International Journal of Hygiene and Environmental Health (INT J HYG ENVIR HEAL )

Publisher: Elsevier

Description

The journal serves as a multidisciplinary forum for all research areas of hygiene, toxicology and environmental and occupational health. Original papers, rapid communications, reviews, case reports, technical notes, and editorials are invited and will be accepted for publication following peer review. High priority will be given to articles on environmental toxicology, risk assessment, susceptible populations, interactive effects of biological, physical and chemical factors, public health, environmental epidemiology, hospital hygiene, environmental microbiology, and clinical aspects related to environmental and occupational medicine.

  • Impact factor
    3.05
    Show impact factor history
     
    Impact factor
  • 5-year impact
    3.37
  • Cited half-life
    5.10
  • Immediacy index
    0.60
  • Eigenfactor
    0.01
  • Article influence
    0.91
  • Website
    International Journal of Hygiene and Environmental Health website
  • Other titles
    International journal of hygiene and environmental health (Online)
  • ISSN
    1438-4639
  • OCLC
    51679669
  • Material type
    Document, Periodical, Internet resource
  • Document type
    Internet Resource, Computer File, Journal / Magazine / Newspaper

Publisher details

Elsevier

  • Pre-print
    • Author can archive a pre-print version
  • Post-print
    • Author can archive a post-print version
  • Conditions
    • Pre-print allowed on any website or open access repository
    • Voluntary deposit by author of authors post-print allowed on authors' personal website, arXiv.org or institutions open scholarly website including Institutional Repository, without embargo, where there is not a policy or mandate
    • Deposit due to Funding Body, Institutional and Governmental policy or mandate only allowed where separate agreement between repository and the publisher exists.
    • Permitted deposit due to Funding Body, Institutional and Governmental policy or mandate, may be required to comply with embargo periods of 12 months to 48 months .
    • Set statement to accompany deposit
    • Published source must be acknowledged
    • Must link to journal home page or articles' DOI
    • Publisher's version/PDF cannot be used
    • Articles in some journals can be made Open Access on payment of additional charge
    • NIH Authors articles will be submitted to PubMed Central after 12 months
    • Publisher last contacted on 18/10/2013
  • Classification
    ​ green

Publications in this journal

  • [Show abstract] [Hide abstract]
    ABSTRACT: Developmental exposure to phthalates may be associated with adverse health outcomes but information on the variability and predictors of urinary phthalate metabolite concentrations during pregnancy is limited. We evaluated in Spanish pregnant women (n = 391) the reproducibility of urinary phthalate metabolite concentrations and predictors of exposure. We measured mono-(4-methyl-7-hydroxyoctyl) phthalate (7-OHMMeOP), mono-(2-ethylhexyl) phthalate (MEHP), mono-(2-ethyl-5-hydroxyhexyl) phthalate (MEHHP), mono-(2-ethyl-5-oxohexyl) phthalate (MEOHP), mono-(2-ethyl-5-carboxypentyl) phthalate (MECPP), mono-(2-carboxyhexyl) phthalate (MCMHP), mono-benzyl phthalate (MBzP), mono-ethyl phthalate (MEP), mono-iso-butyl phthalate (MiBP) and mono-n-butyl phthalate (MnBP) in two spot urine samples collected in the first and third pregnancy trimesters. Questionnaires on predictors and food-frequency questionnaires were administered in the first and/or third pregnancy trimesters. Using log10-trasformed creatinine-adjusted phthalate metabolite concentrations we calculated intraclass correlation coefficients (ICC). Linear mixed and regression models assessed the associations between predictors and phthalate metabolites. The ICCs ranged from 0.24 to 0.07 and were higher for MBzP, MEP, MiBP, and lower for MEOHP and MEHHP. Overweight, lower education and social class, and less frequent consumption of organic food were associated with higher levels of some phthalate metabolites. The use of household cleaning products (bleach, ammonia, glass cleaners, oven cleaning sprays and degreasing products) at least once per week during pregnancy was associated with 10-44% higher urinary phthalate metabolites. Bottled-water consumption, consumption of food groups usually stored in plastic containers or cans, use of plastic containers for heating food and cosmetic use were not associated with increased concentrations of phthalate metabolites. This large study with repeated phthalate measurements suggests that, in this Spanish setting, sociodemographic and lifestyle factors and household cleaning product use are better predictors of phthalate exposure levels in pregnant women than average water and food consumption and use of plastic containers and cosmetics.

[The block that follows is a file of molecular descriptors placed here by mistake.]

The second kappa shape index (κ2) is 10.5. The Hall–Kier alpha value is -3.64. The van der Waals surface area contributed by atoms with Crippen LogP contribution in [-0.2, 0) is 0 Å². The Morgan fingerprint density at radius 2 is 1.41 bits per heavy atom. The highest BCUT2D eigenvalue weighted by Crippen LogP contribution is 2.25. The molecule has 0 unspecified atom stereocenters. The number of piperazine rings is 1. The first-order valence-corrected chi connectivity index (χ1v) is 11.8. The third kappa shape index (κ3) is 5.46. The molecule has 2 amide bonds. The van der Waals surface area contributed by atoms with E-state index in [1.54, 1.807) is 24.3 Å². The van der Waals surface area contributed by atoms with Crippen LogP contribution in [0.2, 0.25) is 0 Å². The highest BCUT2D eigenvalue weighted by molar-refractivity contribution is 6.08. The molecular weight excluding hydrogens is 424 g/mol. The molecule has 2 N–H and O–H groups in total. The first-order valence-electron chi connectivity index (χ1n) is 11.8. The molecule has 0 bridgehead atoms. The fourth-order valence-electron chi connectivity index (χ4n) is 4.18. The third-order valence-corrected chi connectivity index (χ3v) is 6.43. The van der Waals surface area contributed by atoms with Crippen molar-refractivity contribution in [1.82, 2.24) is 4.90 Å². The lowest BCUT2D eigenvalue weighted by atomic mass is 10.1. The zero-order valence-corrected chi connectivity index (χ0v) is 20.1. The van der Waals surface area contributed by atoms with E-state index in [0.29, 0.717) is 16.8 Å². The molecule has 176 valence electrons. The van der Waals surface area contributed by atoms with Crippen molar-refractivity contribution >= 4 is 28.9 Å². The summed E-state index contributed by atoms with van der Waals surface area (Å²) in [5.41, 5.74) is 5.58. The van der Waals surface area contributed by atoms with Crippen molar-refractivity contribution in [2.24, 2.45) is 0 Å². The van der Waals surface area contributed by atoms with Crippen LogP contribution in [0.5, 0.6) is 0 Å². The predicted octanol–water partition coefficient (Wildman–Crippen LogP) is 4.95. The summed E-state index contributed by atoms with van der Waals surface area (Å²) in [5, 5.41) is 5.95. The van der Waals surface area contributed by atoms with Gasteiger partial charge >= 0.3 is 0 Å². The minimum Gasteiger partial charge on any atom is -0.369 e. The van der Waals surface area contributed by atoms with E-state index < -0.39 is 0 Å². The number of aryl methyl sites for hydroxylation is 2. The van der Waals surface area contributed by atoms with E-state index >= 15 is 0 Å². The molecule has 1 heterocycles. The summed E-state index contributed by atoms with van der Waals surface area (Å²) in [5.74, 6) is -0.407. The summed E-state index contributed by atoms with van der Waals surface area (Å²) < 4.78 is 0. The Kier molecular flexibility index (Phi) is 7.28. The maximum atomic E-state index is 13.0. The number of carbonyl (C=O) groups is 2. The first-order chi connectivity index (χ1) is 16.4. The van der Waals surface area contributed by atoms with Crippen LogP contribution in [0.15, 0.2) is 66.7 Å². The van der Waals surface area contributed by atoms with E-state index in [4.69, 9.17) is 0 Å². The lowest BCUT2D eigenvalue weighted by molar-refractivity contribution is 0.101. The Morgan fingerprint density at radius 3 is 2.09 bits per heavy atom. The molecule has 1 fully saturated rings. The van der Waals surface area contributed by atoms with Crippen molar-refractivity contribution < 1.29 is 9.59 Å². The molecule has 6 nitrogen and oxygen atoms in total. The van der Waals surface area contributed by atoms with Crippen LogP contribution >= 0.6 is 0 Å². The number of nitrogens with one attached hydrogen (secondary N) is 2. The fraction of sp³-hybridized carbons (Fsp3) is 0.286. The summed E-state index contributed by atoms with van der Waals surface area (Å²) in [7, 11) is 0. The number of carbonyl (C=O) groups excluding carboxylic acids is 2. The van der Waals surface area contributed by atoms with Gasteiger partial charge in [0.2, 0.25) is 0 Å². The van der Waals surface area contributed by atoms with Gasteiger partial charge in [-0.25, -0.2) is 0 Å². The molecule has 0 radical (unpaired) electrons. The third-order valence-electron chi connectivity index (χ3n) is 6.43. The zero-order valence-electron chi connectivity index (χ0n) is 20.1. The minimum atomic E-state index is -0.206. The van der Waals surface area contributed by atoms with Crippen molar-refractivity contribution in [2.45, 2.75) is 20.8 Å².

International Journal of Hygiene and Environmental Health 12/2014;
  • [Show abstract] [Hide abstract]
    ABSTRACT: It has been hypothesized that air pollution and ambient noise might impact neurocognitive function. Early studies mostly investigated the associations of air pollution and ambient noise exposure with cognitive development in children. More recently, several studies investigating associations with neurocognitive function, mood disorders, and neurodegenerative disease in adult populations were published, yielding inconsistent results. The purpose of this review is to summarize the current evidence on air pollution and noise effects on mental health in adults. We included studies in adult populations (≥18 years old) published in English language in peer-reviewed journals. Fifteen articles related to long-term effects of air pollution and eight articles on long-term effects of ambient noise were extracted. Both exposures were separately shown to be associated with one or several measures of global cognitive function, verbal and nonverbal learning and memory, activities of daily living, depressive symptoms, elevated anxiety, and nuisance. No study considered both exposures simultaneously and few studies investigated progression of neurocognitive decline or psychological factors. The existing evidence generally supports associations of environmental factors with mental health, but does not suffice for an overall conclusion about the independent effect of air pollution and noise. There is a need for studies investigating simultaneously air pollution and noise exposures in association mental health, for longitudinal studies to corroborate findings from cross-sectional analyses, and for parallel toxicological and epidemiological studies to elucidate mechanisms and pathways of action.
    International Journal of Hygiene and Environmental Health 09/2014;